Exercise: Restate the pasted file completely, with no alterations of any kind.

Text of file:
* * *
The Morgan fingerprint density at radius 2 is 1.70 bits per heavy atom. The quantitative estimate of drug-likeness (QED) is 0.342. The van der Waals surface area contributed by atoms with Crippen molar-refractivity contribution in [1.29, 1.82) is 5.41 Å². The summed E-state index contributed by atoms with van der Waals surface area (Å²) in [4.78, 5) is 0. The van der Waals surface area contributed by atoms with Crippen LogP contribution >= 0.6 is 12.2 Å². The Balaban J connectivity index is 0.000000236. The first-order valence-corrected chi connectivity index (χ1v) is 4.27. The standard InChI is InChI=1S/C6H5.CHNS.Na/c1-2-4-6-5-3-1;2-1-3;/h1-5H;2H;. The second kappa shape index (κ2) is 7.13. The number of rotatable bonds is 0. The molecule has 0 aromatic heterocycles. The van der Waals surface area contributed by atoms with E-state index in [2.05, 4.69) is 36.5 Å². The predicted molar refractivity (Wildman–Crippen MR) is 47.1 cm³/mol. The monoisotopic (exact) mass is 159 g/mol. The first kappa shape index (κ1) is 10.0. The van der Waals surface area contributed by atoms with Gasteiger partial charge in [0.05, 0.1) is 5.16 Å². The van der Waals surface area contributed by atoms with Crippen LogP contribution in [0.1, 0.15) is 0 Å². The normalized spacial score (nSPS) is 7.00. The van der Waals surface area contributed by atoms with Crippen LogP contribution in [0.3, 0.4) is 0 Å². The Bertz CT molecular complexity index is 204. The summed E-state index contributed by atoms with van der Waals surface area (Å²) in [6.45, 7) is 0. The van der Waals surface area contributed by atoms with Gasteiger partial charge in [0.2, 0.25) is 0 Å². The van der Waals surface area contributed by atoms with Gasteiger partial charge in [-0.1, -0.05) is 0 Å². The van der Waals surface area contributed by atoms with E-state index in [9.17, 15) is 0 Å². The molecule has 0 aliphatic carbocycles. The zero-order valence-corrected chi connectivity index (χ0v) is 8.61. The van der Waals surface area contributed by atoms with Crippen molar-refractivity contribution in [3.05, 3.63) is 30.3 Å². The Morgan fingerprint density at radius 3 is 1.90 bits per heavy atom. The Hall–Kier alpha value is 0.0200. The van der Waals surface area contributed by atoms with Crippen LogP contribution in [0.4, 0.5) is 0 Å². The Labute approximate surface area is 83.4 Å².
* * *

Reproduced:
The Morgan fingerprint density at radius 2 is 1.70 bits per heavy atom. The quantitative estimate of drug-likeness (QED) is 0.342. The van der Waals surface area contributed by atoms with Crippen molar-refractivity contribution in [1.29, 1.82) is 5.41 Å². The summed E-state index contributed by atoms with van der Waals surface area (Å²) in [4.78, 5) is 0. The van der Waals surface area contributed by atoms with Crippen LogP contribution >= 0.6 is 12.2 Å². The Balaban J connectivity index is 0.000000236. The first-order valence-corrected chi connectivity index (χ1v) is 4.27. The standard InChI is InChI=1S/C6H5.CHNS.Na/c1-2-4-6-5-3-1;2-1-3;/h1-5H;2H;. The second kappa shape index (κ2) is 7.13. The number of rotatable bonds is 0. The molecule has 0 aromatic heterocycles. The van der Waals surface area contributed by atoms with E-state index in [2.05, 4.69) is 36.5 Å². The predicted molar refractivity (Wildman–Crippen MR) is 47.1 cm³/mol. The monoisotopic (exact) mass is 159 g/mol. The first kappa shape index (κ1) is 10.0. The van der Waals surface area contributed by atoms with Gasteiger partial charge in [0.05, 0.1) is 5.16 Å². The van der Waals surface area contributed by atoms with Crippen LogP contribution in [0.1, 0.15) is 0 Å². The normalized spacial score (nSPS) is 7.00. The van der Waals surface area contributed by atoms with Crippen LogP contribution in [0.3, 0.4) is 0 Å². The Bertz CT molecular complexity index is 204. The summed E-state index contributed by atoms with van der Waals surface area (Å²) in [6.45, 7) is 0. The van der Waals surface area contributed by atoms with Gasteiger partial charge in [0.2, 0.25) is 0 Å². The van der Waals surface area contributed by atoms with Gasteiger partial charge in [-0.1, -0.05) is 0 Å². The van der Waals surface area contributed by atoms with E-state index in [9.17, 15) is 0 Å². The molecule has 0 aliphatic carbocycles. The zero-order valence-corrected chi connectivity index (χ0v) is 8.61. The van der Waals surface area contributed by atoms with Crippen molar-refractivity contribution in [3.05, 3.63) is 30.3 Å². The Morgan fingerprint density at radius 3 is 1.90 bits per heavy atom. The Hall–Kier alpha value is 0.0200. The van der Waals surface area contributed by atoms with Crippen LogP contribution in [0.4, 0.5) is 0 Å². The Labute approximate surface area is 83.4 Å².